A Georgia senator on Friday amended a bill that deals with traffic tickets to add legal sports wagering and the Senate Special Judiciary Committee approved the amended bill, according to the Atlanta Journal Constitution. The bill would legalize sports betting with the Georgia Lottery as the regulator and apply a 20% tax rate on gross revenues. State proceeds from sports betting would be funneled almost exclusively to the state’s HOPE Scholarship and pre-kindergarten programs.
The bill now goes directly to the full Senate for a vote.
The bill was originally filed as SB 403, which did not get out of the Senate and over to the House by “crossover day,” the 28th day of the legislative session. Bills that don’t cross over are generally considered dead until a new session starts. But Senator Burt Jones tacked it on to the traffic-ticket bill, HB 903, because like states across the country, Georgia is suffering from an unexpectedly big budget deficit due to shutdowns surrounding the COVID-19 crisis.
Projected tax income: $60 million
According to the Marietta Daily Journal, the projected tax revenue to the state will be $60 million once sports betting is fully operational. Georgia is currently facing $2.6 billion in budget cuts for the upcoming fiscal year.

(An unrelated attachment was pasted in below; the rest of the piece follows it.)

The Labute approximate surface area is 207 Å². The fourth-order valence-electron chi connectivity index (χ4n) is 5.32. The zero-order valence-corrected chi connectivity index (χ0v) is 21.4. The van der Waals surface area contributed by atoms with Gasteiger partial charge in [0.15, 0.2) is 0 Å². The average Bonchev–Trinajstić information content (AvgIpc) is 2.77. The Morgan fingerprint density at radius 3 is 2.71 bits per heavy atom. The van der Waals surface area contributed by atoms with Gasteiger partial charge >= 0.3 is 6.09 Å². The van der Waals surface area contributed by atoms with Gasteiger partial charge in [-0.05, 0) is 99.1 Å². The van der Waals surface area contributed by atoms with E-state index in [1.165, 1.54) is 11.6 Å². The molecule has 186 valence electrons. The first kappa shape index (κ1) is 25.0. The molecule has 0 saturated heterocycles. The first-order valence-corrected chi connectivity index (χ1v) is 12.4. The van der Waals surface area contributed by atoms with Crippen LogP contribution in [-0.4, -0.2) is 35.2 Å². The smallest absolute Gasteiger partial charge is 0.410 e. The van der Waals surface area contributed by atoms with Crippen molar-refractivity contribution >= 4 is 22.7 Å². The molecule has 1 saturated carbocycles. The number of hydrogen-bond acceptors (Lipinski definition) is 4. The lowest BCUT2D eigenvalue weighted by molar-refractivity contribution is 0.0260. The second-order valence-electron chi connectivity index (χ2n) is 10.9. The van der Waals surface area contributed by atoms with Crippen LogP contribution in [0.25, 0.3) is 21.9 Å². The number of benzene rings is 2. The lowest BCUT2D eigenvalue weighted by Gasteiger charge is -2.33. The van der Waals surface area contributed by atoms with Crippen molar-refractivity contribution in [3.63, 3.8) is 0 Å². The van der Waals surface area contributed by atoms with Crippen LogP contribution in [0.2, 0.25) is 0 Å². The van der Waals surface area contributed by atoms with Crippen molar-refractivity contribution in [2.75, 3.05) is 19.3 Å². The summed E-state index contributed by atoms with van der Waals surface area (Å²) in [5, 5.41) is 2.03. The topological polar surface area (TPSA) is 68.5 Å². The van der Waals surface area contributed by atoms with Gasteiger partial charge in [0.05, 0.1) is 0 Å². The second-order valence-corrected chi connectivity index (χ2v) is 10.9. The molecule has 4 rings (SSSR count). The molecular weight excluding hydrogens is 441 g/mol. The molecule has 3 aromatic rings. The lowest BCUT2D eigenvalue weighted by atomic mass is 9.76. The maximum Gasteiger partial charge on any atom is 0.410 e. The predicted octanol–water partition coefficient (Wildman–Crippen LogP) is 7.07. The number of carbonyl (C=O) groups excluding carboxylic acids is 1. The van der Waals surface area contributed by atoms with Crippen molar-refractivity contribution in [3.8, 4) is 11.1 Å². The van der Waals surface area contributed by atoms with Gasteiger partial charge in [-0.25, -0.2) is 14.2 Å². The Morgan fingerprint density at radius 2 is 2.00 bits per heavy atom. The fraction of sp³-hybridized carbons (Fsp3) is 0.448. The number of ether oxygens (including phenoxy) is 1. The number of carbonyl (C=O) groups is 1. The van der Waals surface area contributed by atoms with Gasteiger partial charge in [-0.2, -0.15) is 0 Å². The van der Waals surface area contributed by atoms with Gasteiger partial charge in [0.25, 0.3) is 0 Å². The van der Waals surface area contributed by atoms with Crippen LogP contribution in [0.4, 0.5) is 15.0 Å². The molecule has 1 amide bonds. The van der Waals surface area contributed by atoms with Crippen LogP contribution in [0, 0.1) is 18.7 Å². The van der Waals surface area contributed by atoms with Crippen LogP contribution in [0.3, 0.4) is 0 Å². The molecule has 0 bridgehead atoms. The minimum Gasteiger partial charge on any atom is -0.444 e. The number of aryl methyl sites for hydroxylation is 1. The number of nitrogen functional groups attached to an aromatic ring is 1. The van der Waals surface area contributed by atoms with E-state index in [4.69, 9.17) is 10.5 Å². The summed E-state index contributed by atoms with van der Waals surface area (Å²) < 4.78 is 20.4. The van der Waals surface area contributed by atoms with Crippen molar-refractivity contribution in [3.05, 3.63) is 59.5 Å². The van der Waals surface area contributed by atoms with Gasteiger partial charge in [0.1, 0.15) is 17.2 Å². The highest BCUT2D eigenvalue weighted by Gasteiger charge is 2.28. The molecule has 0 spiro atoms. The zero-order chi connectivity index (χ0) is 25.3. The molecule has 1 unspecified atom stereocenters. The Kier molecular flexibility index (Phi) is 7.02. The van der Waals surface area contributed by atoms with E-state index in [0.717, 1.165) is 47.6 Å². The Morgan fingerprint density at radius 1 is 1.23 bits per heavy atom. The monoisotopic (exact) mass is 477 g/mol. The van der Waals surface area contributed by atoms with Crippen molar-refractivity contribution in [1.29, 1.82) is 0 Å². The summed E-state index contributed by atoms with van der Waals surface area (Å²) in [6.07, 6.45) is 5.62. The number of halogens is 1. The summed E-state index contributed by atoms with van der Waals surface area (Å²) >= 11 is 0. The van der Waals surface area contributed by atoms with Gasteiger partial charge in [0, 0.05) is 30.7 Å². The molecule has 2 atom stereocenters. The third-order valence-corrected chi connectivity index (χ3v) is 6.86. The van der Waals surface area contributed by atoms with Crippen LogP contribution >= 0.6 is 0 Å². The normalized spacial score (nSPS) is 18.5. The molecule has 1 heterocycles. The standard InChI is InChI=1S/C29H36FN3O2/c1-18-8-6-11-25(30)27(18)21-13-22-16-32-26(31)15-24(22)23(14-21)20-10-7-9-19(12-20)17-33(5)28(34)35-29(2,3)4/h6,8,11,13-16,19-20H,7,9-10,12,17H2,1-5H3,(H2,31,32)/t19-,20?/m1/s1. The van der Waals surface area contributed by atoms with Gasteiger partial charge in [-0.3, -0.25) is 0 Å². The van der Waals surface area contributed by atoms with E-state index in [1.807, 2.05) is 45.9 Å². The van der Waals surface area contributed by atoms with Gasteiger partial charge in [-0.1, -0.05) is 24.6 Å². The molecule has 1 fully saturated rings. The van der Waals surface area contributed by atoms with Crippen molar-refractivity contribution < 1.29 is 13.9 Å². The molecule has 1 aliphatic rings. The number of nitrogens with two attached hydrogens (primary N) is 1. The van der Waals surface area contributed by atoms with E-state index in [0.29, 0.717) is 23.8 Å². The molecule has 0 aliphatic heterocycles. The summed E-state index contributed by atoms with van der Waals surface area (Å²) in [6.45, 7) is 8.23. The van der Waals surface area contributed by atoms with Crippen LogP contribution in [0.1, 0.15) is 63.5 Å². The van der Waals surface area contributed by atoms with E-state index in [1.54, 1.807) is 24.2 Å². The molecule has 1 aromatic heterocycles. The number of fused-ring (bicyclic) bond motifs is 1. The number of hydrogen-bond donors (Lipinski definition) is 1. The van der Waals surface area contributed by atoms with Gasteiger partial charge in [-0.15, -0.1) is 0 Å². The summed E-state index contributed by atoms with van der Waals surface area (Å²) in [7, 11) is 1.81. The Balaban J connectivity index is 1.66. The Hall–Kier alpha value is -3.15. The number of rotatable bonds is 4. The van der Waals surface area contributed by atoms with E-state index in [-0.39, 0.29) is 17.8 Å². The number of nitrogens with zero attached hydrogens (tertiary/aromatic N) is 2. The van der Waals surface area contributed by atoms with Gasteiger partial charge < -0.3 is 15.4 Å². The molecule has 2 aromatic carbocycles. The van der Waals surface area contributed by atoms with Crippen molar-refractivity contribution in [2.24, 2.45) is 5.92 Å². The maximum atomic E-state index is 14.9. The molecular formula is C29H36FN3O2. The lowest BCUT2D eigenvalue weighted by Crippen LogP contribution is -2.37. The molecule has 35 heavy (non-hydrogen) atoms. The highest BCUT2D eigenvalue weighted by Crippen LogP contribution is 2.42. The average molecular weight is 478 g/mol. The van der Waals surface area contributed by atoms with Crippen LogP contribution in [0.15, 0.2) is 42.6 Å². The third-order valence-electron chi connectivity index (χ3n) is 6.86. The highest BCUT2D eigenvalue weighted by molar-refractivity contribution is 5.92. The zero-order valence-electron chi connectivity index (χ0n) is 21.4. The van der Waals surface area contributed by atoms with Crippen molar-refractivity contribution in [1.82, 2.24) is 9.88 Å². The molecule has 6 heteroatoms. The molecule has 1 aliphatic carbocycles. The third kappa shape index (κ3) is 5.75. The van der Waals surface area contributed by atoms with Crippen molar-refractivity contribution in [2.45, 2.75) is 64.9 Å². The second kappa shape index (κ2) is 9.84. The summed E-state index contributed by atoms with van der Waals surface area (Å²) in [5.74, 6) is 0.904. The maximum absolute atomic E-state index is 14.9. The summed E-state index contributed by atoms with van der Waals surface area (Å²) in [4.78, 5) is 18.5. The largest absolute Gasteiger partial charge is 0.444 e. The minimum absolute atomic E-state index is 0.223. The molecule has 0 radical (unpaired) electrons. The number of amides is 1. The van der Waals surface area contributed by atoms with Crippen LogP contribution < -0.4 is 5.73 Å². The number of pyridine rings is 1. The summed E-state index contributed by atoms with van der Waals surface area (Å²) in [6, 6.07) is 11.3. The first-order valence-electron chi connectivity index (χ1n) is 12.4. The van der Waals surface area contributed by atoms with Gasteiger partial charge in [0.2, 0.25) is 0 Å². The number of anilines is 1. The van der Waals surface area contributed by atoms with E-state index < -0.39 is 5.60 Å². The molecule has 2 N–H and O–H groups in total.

“The only way to keep that program viable for years to come is to do one of two things — cut cost or find ways to generate more revenue dollars,” Jones told the AJC. “There are statistics that show it is a $1.5 billion industry right here in Georgia, but it’s not regulated. It’s practicing in the shadows.”
Atlanta sports teams to Georgia: Legalize sports betting https://t.co/orKn01sri9
— 11Alive News (@11AliveNews) February 13, 2020
The original bill had the backing of Georgia’s four professional sports franchises, who created the Georgia Professional Sports Integrity Alliance. The owners of the NFL Falcons, NBA Hawks, MLB Braves, and MLS United in November wrote a letter to lawmakers expressing support and saying, in part, that legal mobile sports betting will “enhance our engagement with fans.”
Georgia would be first mover in region
Sports betting has moved through the Georgia legislature in fits and starts. HB 403 was first introduced in February, and lawmakers held hearings and meetings with stakeholders in January. In addition, an AJC survey showed that 57% of voters would support legal sports betting.
Georgia is in a unique situation in that its only border state with statewide legal sports betting is Tennessee — and that’s on the western border, far from Atlanta. Tennessee legalized statewide mobile only, and the current plan is for operators to launch ahead of the NFL season.
Florida does not have legal sports betting. Should Georgia legalize, it would get a jump on neighboring Alabama, Florida and North Carolina, all of which have rabid college football fans and many of whom call Atlanta’s pro teams their own. In North Carolina, the state legislature in 2019 approved limited on-site sports betting two tribal casinos.